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An Ageless Hypothetical: Horpedahl’s Critique

Summary:
In response to my ageless hypothetical, Jeremy Horpedahl raises some empirical doubts about the relative value of life for the young and the old: Surprisingly, though, roughly equally valuing all lives is actually the answer that a normal economic calculation, willingness-to-pay for risk reduction, would give you! Or at least roughly. I haven’t seen an estimate for a 10-year-old, but estimates of the Value of a Statistical Life for 20-year-old is roughly equal to an 80-year-old. I’ve written about this before, and here’s a summary of a working paper by Aldy and Smyth that I am drawing on. Middle age lives are worth more, using this method, though perhaps just 2-3 times more. Here’s the relevant graph. My main response: This result is more than merely

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In response to my ageless hypothetical, Jeremy Horpedahl raises some empirical doubts about the relative value of life for the young and the old:

Surprisingly, though, roughly equally valuing all lives is actually the answer that a normal economic calculation, willingness-to-pay for risk reduction, would give you! Or at least roughly. I haven’t seen an estimate for a 10-year-old, but estimates of the Value of a Statistical Life for 20-year-old is roughly equal to an 80-year-old. I’ve written about this before, and here’s a summary of a working paper by Aldy and Smyth that I am drawing on. Middle age lives are worth more, using this method, though perhaps just 2-3 times more.

Here’s the relevant graph.

An Ageless Hypothetical: Horpedahl’s Critique

My main response: This result is more than merely “surprising.”  It’s positively insane.  If this graph is right, then the value of life from the age of 20 to the age of 50 is actually negative!  You burn a year of life, and at the end of the year the total value of your life is somehow greater.

What then should we conclude?  There are two main possibilities:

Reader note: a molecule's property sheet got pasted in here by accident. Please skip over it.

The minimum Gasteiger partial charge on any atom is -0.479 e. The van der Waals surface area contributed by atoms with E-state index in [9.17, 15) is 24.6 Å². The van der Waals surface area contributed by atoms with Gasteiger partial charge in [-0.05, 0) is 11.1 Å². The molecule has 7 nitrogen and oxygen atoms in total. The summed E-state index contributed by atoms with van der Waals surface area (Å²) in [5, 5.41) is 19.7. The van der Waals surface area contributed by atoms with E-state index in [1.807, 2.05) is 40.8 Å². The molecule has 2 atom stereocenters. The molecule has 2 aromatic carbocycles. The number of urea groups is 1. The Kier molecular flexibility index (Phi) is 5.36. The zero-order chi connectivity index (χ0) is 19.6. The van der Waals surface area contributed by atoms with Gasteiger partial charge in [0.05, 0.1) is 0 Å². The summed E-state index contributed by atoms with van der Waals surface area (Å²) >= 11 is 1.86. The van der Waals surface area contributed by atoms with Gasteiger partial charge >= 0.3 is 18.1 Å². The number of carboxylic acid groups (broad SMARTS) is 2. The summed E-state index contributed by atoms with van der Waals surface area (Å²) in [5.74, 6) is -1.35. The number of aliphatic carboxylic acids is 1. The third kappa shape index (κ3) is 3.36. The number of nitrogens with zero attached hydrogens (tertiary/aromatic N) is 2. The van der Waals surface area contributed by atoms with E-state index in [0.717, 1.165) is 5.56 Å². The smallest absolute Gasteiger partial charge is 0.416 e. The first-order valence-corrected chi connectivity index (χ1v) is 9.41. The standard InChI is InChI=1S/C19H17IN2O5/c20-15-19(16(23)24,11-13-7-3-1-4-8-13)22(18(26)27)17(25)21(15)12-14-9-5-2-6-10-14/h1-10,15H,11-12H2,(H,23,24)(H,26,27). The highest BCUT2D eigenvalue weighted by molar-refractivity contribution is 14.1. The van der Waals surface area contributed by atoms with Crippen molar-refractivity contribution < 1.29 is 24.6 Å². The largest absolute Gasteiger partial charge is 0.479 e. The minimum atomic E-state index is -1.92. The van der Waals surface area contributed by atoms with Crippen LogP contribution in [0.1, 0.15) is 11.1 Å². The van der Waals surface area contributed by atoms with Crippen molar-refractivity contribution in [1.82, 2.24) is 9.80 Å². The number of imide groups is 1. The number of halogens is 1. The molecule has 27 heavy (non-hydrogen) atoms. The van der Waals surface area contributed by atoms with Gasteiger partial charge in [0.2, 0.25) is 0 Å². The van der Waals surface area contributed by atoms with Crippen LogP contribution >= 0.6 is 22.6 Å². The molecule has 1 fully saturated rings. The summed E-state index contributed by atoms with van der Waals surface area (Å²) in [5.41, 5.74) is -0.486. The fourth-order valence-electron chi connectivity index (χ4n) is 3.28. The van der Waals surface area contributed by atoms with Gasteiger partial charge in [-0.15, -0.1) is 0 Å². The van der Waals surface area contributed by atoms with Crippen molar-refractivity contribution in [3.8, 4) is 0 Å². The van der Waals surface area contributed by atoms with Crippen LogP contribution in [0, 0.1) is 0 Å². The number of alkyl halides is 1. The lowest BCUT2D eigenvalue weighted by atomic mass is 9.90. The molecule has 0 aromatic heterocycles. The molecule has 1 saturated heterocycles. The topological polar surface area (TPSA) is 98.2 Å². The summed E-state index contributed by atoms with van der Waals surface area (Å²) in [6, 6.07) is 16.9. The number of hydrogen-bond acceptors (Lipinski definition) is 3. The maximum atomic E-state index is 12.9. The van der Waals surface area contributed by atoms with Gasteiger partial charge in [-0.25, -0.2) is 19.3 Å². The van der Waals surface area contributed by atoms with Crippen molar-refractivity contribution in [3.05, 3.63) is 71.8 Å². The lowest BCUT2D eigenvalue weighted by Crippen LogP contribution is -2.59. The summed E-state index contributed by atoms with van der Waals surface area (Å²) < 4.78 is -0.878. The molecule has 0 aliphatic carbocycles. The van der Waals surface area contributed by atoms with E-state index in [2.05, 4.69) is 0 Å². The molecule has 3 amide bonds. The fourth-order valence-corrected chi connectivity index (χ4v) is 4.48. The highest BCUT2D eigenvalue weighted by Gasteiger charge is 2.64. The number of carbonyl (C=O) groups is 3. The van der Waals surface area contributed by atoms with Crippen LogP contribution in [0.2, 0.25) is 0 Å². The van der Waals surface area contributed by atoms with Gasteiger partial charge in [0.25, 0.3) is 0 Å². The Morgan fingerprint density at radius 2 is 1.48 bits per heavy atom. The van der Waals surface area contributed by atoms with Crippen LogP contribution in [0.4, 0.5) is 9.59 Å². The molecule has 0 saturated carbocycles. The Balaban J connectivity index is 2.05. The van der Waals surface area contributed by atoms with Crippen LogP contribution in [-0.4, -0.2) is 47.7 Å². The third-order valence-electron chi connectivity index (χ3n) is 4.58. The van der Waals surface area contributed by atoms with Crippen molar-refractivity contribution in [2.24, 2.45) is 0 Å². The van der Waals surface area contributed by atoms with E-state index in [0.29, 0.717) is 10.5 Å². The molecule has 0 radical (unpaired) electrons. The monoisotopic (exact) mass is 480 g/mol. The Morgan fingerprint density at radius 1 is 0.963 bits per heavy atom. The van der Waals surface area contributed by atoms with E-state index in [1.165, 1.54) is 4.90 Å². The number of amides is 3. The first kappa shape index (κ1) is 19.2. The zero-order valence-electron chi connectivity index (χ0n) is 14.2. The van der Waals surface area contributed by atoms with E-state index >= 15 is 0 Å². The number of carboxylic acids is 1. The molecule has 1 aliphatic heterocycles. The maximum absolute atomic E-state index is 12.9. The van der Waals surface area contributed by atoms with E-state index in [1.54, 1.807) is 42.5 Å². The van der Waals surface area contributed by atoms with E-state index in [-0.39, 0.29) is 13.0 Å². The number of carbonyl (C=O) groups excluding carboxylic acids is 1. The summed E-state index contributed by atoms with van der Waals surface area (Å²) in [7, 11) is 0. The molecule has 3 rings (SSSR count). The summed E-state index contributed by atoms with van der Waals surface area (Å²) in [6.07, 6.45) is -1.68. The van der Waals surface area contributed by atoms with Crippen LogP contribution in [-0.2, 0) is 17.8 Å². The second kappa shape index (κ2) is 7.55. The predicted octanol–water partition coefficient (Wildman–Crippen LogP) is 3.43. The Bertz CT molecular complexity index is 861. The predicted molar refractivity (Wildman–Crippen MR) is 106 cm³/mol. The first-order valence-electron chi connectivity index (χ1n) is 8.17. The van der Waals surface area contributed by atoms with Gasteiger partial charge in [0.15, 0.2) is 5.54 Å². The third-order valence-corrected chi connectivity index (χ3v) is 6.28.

1. There’s something deeply wrong with the method used to calculate the value of life.

or;

2. People are very foolish indeed.  So foolish, in fact, that their revealed preferences are a terrible measure of their actual well-being.

In the real world, both (1) and (2) are at work.  To give just two examples:

On the methodological front, young people are usually liquidity constrained, so their measured value of life usually fails to account for most of their anticipated earnings.

On the folly front, young people are notoriously myopic, so they take bone-headed risks even though they have more to lose than the rest of us.

The severity of these problems would be even more obvious if we were talking about 10-year-olds rather than 20-year-olds.  I wouldn’t be surprised if their measured VSL was under $100,000, or even $1000.  Why?  Because they have almost no money, and they’re immature enough to run into traffic to save Pokemon cards.  Fortunately, their elders know better.

Jeremy continues:

So who is right? Caplan’s intuition? Or the modeled VSL calculations? For surely these are miles apart, and they can not both be correct.

As an economist, I have a strong preference in favor of willingness-to-pay over our intuitions. Indeed, Caplan himself as defended the VSL approach quite forcefully!

For the record, the piece Jeremy links to rejects a bunch of bad but popular complaints about VSL.  I leave open the possibility of good but unpopular complaints.  Starting with: Slightly different methods of measuring VSL could easily yield radically different answers.  Measuring the “overall value of life” probably implies very different results than measuring the “value of an hour of time” and multiplying it by expected time lost.  Measuring VSL using compensating differentials for jobs probably implies very different results than measuring VSL using willingness to follow unpleasant medical regimens.  And so on.

In any case, it’s a odd to describe my view that one 10-year-old life is worth 100 or 1000 80-year-old lives as merely “my intuitions.”  I base my numerical answers on three virtually iron-clad reasons why the value of life has to decline sharply with age.  To repeat:

1. When the young die, they lose far more years of life.

2. When the young die, they are far more likely to lose healthy years of life.

3. When the young die, the people who survive them miss them much more – and miss them for a much longer time.

(1) and (2) are beyond debate.  Who would seriously deny that more years of life are better than fewer?  Who would seriously deny that healthy years are better than unhealthy years?

(3) is slightly debatable, but Darwin should resolve any lingering doubt.  The genes of animals that prefer their parents to their offspring soon perish – even in cultures that officially put the aged on a pedestal.  Taken individually, each of these premises is stronger than any empirical paper I can recall.  Taken together, these three premises are stronger than any empirical paper we’re ever going to see.

Bryan Caplan
Bryan Caplan is Professor of Economics at George Mason University and Senior Scholar at the Mercatus Center. He has published in the New York Times, the Washington Post, the Wall Street Journal, the American Economic Review, the Economic Journal, the Journal of Law and Economics, and Intelligence, and has appeared on 20/20, FoxNews, and C-SPAN. Bryan Caplan blogs on EconLog.

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